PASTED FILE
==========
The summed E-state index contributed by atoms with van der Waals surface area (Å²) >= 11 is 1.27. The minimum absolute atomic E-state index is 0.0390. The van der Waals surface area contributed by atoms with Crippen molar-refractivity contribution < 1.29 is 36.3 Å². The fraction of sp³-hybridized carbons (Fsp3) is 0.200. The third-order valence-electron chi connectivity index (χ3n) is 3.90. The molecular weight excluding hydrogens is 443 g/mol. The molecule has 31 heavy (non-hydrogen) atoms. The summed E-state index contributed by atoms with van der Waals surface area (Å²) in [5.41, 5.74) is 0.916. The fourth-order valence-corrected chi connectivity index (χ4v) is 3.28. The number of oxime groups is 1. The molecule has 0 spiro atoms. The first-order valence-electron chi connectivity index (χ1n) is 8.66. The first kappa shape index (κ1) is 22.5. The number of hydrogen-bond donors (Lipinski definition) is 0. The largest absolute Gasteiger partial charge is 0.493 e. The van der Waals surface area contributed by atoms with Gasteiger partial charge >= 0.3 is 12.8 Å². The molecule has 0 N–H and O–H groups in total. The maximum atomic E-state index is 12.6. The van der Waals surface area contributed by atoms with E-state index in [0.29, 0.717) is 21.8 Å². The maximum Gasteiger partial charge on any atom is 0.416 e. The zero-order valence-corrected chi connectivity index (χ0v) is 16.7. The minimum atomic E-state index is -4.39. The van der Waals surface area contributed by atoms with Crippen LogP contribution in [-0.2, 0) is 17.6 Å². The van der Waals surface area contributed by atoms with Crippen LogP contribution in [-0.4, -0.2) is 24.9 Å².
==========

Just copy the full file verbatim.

The summed E-state index contributed by atoms with van der Waals surface area (Å²) >= 11 is 1.27. The minimum absolute atomic E-state index is 0.0390. The van der Waals surface area contributed by atoms with Crippen molar-refractivity contribution < 1.29 is 36.3 Å². The fraction of sp³-hybridized carbons (Fsp3) is 0.200. The third-order valence-electron chi connectivity index (χ3n) is 3.90. The molecular weight excluding hydrogens is 443 g/mol. The molecule has 31 heavy (non-hydrogen) atoms. The summed E-state index contributed by atoms with van der Waals surface area (Å²) in [5.41, 5.74) is 0.916. The fourth-order valence-corrected chi connectivity index (χ4v) is 3.28. The number of oxime groups is 1. The molecule has 0 spiro atoms. The first-order valence-electron chi connectivity index (χ1n) is 8.66. The first kappa shape index (κ1) is 22.5. The number of hydrogen-bond donors (Lipinski definition) is 0. The largest absolute Gasteiger partial charge is 0.493 e. The van der Waals surface area contributed by atoms with Gasteiger partial charge >= 0.3 is 12.8 Å². The molecule has 0 N–H and O–H groups in total. The maximum atomic E-state index is 12.6. The van der Waals surface area contributed by atoms with E-state index in [0.29, 0.717) is 21.8 Å². The maximum Gasteiger partial charge on any atom is 0.416 e. The zero-order valence-corrected chi connectivity index (χ0v) is 16.7. The minimum atomic E-state index is -4.39. The van der Waals surface area contributed by atoms with Crippen LogP contribution in [-0.2, 0) is 17.6 Å². The van der Waals surface area contributed by atoms with Crippen LogP contribution in [-0.4, -0.2) is 24.9 Å².